Gilbert & George (b. 1943 & b. 1942)
Gilbert & George (b. 1943 & b. 1942)

Cherry Blossom No. 5

Gilbert & George (b. 1943 & b. 1942)
Cherry Blossom No. 5
signed and printed with title and date 'Cherry Blossom No. 5 Autumn 1974 George and Gilbert' (lower right panel)
hand colored gelatin silver prints in artists' frames, in sixteen parts
each: 23 ¾ x 19 ¾ in. (60.3 x 50.1 cm.)
overall: 99 x 83 in. (251.5 x 210.8 cm.)
Executed in 1974.
The Estate of Ileana Sonnabend, New York
By descent to the present owner
R. Fuchs, Gilbert & George: The Complete Pictures 1971-2005, Volume 1, 1971-1988, London, 2007, p. 190 (illustrated in color).
Gilbert & George, exh. cat., Nouveau Musée National de Monaco, June-November 2014, pp. 25-26 and 27 (installation view illustrated in color).
Eindhoven, Stedelijk van Abbemuseum; Kunsthalle Düsseldorf; Bern, Kunsthalle; Paris, Centre Pompidou - Musée national d'art moderne and London, Whitechapel Art Gallery, Gilbert & George 1968-1980, November 1980-July 1981, p. 151 (illustrated in color).
London, Tate Modern; Munich, Haus der Kunst; Rivoli-Turin, Castello di Rivoli; San Francisco, de Young Museum; Milwaukee Art Museum and New York, Brooklyn Museum, Gilbert & George Major Exhibition, February 2007-January 2009, p. 58, fig. 32 (illustrated in color).

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Sara Friedlander
Sara Friedlander

Lot Essay

Fragments of a scene flash in the darkness: a clenched fist, a curled body, a splash of what could only be blood. Marshaled by the absolute logic of the grid, the images coalesce into the monumental Cherry Blossom No. 5, part of Gilbert & George’s remarkable twelve-work Cherry Blossom series from 1974. This work is an early, pioneering example of Gilbert & George’s photo-sculptures and the elements—equally sized and ordered into the regular arrangement of a rectangle—set up a marching, staccato rhythm. Recognizing the impact of this format, which from this moment on would be used exclusively, Gilbert emphasized how it emboldened their message “Form to make it more powerful, form to make the pictures speak louder, form to make it… more aggressive” (quoted in Gilbert & George: The Rudimentary Pictures, 1998, exh. cat., Milton Keynes Gallery, Gagosian Gallery, Milton Keynes 1999, n.p.). Over the course of a lengthy and exceptional career, Gilbert & George have gone on to push the boundaries between photography, collage and painting, compiling iconic panels teeming with encyclopedic diversity, exploiting color and scale to make the particular and the abstract blur together.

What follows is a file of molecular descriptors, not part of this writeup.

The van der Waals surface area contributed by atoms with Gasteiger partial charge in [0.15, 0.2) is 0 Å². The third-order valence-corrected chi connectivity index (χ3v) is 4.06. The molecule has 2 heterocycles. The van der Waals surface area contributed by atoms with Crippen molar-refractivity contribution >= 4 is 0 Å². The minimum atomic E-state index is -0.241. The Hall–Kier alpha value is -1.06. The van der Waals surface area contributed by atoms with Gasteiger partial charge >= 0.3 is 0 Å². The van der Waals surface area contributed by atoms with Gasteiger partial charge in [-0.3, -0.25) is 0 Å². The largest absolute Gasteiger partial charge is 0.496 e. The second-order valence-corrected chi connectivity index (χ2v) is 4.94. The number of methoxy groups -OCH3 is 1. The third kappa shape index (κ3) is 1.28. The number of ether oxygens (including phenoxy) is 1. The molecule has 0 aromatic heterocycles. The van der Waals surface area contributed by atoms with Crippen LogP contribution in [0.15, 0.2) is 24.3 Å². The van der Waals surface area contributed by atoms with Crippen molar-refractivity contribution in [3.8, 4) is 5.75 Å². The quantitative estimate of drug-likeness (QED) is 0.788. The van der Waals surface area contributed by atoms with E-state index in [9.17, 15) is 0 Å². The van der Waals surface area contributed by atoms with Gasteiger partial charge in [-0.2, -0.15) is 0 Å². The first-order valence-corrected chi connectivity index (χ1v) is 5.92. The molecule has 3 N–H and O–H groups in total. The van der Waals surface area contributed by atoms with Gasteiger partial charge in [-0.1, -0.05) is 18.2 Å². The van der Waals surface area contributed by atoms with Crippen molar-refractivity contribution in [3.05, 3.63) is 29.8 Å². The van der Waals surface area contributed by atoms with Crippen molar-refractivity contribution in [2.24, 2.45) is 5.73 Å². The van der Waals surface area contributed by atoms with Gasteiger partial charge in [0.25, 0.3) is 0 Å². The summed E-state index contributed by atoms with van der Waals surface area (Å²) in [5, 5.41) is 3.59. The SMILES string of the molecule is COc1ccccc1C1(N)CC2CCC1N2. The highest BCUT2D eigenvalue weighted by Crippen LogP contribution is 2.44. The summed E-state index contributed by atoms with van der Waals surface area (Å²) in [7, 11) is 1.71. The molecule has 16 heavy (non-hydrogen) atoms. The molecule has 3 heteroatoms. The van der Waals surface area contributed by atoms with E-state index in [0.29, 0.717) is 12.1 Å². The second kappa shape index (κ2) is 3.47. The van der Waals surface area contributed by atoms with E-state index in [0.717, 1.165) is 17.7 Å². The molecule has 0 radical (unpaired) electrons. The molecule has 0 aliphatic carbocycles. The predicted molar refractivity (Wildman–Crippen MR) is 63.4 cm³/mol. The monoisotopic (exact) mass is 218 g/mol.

A complex, swirling symmetry is established in the eight figurative panels: closed, threatening fists push in from each of the cardinal points, while Gilbert & George alternately lie prone on a bed of crumpled newsprint. Their trademark suits continuously oscillate in meaning between the photographs: the smartly dressed forearm lends the fist an authoritarian aggression, whilst on the curled bodies they are emblematic of a social norm disrupted, a disturbing victimhood. The scene has the carefully-composed menace of film noir: the stark contrast of light and shade renders Gilbert & George’s faces unrecognizable, peculiar shadows distorting their features, while the sharply-delineated darkness cast by their bodies is a portending presence, threatening to swallow them up.